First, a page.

I give “RTFM marketing” that name because it’s an extension of the geek notion of RTFM. “RTFM” comes from the rude geek response of “RTFM”, or “Read the F-ing Manual”. It’s used as a reply to a question that the geek thinks should not have been asked, because the information exists somewhere that the querent could have looked himself. It’s as if the rude geek is saying “The information exists in at least one place that I know of, and therefore you should know that information, too.”
The idea that one should just have known about a given piece of information applies to this sort of undermarketing as well. Project leaders seem to think that when information has been published once, everyone will know about it. The RTFM marketers expect that everyone know what they do, read the blogs they do, travel in the same online circles as they do. This is a recipe for failure.
This mindset can be crippling when it comes to publicizing projects and events. Organizers do their projects a disservice when they market their endeavors with the expectation that everyone will automatically know about something simply because they’re written one blog post about it.
RTFM marketers also don’t spread their messages wide enough. They advertise to the echo chamber of the circles in which they normally run. They’ll post to the standard blogs, post to the mailing lists they read, or discuss it in the IRC channels they frequent. This limits the potential audience for the project to the one with which the project leader is already familiar.
Tips for doing open source project marketing right:
- Write & post frequently.
- Write & post in many disparate locations.
- Explain the benefits. Explicitly tell the reader why they would want to attend your event or use your software.
- Change your messages. Don’t post the same thing twice.
- Never assume that someone will have read your previous message. It’s OK to repeat something stated in a previous message.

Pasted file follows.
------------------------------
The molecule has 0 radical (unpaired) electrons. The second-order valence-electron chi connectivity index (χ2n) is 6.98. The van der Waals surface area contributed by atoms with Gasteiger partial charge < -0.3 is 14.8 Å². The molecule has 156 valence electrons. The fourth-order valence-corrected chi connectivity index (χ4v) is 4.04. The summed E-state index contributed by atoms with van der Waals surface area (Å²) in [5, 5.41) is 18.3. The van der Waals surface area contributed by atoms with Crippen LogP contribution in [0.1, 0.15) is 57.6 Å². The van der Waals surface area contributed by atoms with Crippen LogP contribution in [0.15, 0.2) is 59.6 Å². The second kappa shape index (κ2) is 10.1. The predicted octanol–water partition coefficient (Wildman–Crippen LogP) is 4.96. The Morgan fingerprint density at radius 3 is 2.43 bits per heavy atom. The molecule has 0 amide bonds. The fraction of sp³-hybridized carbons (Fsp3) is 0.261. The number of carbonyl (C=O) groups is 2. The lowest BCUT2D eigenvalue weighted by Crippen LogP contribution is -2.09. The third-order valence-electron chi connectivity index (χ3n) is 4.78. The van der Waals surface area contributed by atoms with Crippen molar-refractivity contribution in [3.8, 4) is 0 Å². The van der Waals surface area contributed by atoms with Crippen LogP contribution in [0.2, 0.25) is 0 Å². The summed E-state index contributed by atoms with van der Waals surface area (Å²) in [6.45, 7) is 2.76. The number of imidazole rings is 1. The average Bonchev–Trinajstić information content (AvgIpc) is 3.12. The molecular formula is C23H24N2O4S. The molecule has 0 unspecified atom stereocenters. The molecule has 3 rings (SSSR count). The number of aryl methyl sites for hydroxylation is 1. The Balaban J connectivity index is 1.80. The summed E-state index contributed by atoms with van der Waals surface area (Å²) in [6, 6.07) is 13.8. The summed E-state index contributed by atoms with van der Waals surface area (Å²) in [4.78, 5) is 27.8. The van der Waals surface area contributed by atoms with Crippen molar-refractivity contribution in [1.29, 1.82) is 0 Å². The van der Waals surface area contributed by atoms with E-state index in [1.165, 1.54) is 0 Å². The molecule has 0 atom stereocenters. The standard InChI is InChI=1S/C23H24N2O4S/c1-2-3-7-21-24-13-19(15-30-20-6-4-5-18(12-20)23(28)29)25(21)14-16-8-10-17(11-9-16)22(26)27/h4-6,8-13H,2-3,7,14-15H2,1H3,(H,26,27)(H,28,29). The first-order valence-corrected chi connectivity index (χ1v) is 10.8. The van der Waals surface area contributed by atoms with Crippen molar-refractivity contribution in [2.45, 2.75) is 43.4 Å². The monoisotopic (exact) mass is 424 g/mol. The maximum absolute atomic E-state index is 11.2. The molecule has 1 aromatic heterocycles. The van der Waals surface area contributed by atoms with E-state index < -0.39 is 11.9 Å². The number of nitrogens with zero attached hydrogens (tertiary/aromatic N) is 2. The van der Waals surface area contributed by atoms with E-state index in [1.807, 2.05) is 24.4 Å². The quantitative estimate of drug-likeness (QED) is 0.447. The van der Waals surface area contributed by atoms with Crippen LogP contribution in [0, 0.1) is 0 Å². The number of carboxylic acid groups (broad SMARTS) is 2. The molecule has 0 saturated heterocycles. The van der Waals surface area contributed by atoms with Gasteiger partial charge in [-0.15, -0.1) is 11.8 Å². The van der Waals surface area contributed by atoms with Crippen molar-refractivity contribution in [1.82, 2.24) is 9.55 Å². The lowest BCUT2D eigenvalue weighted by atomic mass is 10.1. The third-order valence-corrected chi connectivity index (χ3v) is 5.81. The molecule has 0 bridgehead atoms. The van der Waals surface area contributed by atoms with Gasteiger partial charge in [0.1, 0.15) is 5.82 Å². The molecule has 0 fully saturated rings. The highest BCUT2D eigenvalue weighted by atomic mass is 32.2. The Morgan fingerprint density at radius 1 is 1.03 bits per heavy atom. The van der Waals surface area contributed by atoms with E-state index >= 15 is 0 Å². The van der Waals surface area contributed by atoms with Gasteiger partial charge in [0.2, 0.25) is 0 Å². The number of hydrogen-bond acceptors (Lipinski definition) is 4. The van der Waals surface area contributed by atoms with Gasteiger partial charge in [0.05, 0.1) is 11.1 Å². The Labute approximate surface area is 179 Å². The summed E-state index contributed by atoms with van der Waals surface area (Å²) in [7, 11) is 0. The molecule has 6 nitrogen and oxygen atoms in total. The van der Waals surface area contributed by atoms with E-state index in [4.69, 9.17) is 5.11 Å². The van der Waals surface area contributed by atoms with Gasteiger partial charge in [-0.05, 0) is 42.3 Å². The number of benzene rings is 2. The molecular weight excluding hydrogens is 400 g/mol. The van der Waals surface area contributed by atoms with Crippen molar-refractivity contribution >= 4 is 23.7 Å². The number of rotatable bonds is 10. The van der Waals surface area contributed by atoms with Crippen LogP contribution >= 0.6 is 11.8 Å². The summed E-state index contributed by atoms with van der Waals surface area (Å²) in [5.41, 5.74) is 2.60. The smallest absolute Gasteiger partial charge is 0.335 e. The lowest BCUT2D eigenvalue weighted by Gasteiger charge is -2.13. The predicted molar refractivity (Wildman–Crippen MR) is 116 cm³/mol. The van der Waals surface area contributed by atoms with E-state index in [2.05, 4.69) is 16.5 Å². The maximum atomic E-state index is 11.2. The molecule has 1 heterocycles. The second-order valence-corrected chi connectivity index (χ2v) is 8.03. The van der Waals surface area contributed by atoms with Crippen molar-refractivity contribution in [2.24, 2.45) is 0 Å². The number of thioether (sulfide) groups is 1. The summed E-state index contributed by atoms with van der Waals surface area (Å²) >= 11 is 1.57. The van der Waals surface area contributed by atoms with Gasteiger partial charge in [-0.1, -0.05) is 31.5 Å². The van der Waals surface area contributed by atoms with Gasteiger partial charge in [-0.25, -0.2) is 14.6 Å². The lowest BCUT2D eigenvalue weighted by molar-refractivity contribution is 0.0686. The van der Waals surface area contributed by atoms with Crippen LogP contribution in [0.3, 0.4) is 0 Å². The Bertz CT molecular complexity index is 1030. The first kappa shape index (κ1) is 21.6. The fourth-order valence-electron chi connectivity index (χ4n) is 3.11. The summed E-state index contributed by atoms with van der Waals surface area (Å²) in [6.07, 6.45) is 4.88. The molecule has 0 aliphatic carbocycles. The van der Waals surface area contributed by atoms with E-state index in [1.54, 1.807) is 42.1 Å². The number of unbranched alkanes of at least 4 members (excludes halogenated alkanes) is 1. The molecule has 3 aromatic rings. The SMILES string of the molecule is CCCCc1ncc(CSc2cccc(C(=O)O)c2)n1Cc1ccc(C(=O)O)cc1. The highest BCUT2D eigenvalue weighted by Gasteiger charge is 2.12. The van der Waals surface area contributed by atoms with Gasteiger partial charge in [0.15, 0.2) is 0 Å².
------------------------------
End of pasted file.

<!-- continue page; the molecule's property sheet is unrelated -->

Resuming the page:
- You don’t know your potential audience as well as you think you do. Think big.
I’d love to hear stories and ideas about how you got the word out about your project.
- Choose the right Perl distribution (effectiveperlprogramming.com)
- Peteris Krumins releases “Awk One-Liners Explained” (catonmat.net)
- Use Test::More as you experiment (effectiveperlprogramming.com)
- Native @github client for Mac announced today (github.com)
- Set default regular expression modifiers with the re pragma (effectiveperlprogramming.com)
- All about the phases of a Perl program’s execution (effectiveperlprogramming.com)
- Rethinking Perl marketing (modernperlbooks.com)
- Know the two different forms of eval (effectiveperlprogramming.com)
- Converting Test.pm-based tests to Test::More with PPI (blogs.perl.org)
- Perl from the outside (curmudgeonlysoftware.com)
- Lots of punditry about “what we need to do about Perl 6” in the Perl echo chamber lately, but I see precious little doing.
- Learning Perl 6th edition includes changes for Perl 5.14 (perlnews.org)
- Arguments about naming of Perl 6 are sound and fury, signifying nothing, because Larry says it is called Perl 6.
- Hooray, YAPC::NA 2012 will be in Madison, WI! (blogs.perl.org)
- Vienna.PM donates $10,000 to Perl 5 maintenance and improvement (news.perlfoundation.org)
- Call for Perl Lightning Talks at #OSCON now open (oscon.com)
- CUDA and the Perl Data Language (blogs.perl.org)
- When do you upgrade Perl? A survey: (blogs.perl.org)
- I have to agree with @RJBS about the YAPC auction: (rjbs.manxome.org)
- Show DBI queries as they are prepared using dip (blogs.perl.org)
- Less Magic, Less C, A Faster Parrot (modernperlbooks.com)
- Creating a successful open source project (szabgab.com)
- Rethinking smart matching (blogs.perl.org)
- SVN::Notify needs a new maintainer (justatheory.com)
- RIP Sherm Pendley (blogs.perl.org)
- MetaCPAN may well become your favorite interface to the CPAN (blogs.perl.org)
- Free tools from @chromatic_x for free books (modernperlbooks.com)